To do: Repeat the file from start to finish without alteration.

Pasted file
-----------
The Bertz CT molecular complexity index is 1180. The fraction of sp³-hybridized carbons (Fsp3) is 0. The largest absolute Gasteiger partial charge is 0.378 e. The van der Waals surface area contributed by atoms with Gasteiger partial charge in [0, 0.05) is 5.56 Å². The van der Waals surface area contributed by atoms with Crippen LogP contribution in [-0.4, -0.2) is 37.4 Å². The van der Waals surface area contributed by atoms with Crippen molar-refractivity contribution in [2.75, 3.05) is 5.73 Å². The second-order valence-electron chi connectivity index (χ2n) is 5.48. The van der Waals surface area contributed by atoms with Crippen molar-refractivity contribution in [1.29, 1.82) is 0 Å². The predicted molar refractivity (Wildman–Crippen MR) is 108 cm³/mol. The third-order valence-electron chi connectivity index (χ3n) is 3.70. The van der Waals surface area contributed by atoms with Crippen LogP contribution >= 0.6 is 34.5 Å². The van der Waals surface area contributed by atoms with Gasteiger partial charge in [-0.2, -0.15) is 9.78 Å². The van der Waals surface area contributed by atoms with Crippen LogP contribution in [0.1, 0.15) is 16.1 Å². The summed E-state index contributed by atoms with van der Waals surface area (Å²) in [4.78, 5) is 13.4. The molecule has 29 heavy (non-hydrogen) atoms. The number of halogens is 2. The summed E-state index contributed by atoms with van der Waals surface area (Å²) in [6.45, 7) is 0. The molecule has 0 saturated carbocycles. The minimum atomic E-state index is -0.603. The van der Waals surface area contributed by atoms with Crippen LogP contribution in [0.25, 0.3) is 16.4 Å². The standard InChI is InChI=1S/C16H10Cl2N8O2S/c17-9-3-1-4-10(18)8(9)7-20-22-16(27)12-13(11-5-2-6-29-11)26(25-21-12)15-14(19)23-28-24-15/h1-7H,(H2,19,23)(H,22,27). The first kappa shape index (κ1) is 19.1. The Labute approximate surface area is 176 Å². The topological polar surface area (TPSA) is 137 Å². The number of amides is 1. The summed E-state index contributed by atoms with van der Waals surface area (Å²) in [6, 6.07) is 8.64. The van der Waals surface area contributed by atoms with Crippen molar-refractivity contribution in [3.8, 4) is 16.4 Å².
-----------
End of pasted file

The Bertz CT molecular complexity index is 1180. The fraction of sp³-hybridized carbons (Fsp3) is 0. The largest absolute Gasteiger partial charge is 0.378 e. The van der Waals surface area contributed by atoms with Gasteiger partial charge in [0, 0.05) is 5.56 Å². The van der Waals surface area contributed by atoms with Crippen LogP contribution in [-0.4, -0.2) is 37.4 Å². The van der Waals surface area contributed by atoms with Crippen molar-refractivity contribution in [2.75, 3.05) is 5.73 Å². The second-order valence-electron chi connectivity index (χ2n) is 5.48. The van der Waals surface area contributed by atoms with Crippen molar-refractivity contribution in [1.29, 1.82) is 0 Å². The predicted molar refractivity (Wildman–Crippen MR) is 108 cm³/mol. The third-order valence-electron chi connectivity index (χ3n) is 3.70. The van der Waals surface area contributed by atoms with Crippen LogP contribution >= 0.6 is 34.5 Å². The van der Waals surface area contributed by atoms with Gasteiger partial charge in [-0.2, -0.15) is 9.78 Å². The van der Waals surface area contributed by atoms with Crippen LogP contribution in [0.1, 0.15) is 16.1 Å². The summed E-state index contributed by atoms with van der Waals surface area (Å²) in [4.78, 5) is 13.4. The molecule has 29 heavy (non-hydrogen) atoms. The number of halogens is 2. The summed E-state index contributed by atoms with van der Waals surface area (Å²) in [6.45, 7) is 0. The molecule has 0 saturated carbocycles. The minimum atomic E-state index is -0.603. The van der Waals surface area contributed by atoms with Crippen LogP contribution in [0.25, 0.3) is 16.4 Å². The standard InChI is InChI=1S/C16H10Cl2N8O2S/c17-9-3-1-4-10(18)8(9)7-20-22-16(27)12-13(11-5-2-6-29-11)26(25-21-12)15-14(19)23-28-24-15/h1-7H,(H2,19,23)(H,22,27). The first kappa shape index (κ1) is 19.1. The Labute approximate surface area is 176 Å². The topological polar surface area (TPSA) is 137 Å². The number of amides is 1. The summed E-state index contributed by atoms with van der Waals surface area (Å²) in [6, 6.07) is 8.64. The van der Waals surface area contributed by atoms with Crippen molar-refractivity contribution in [3.8, 4) is 16.4 Å².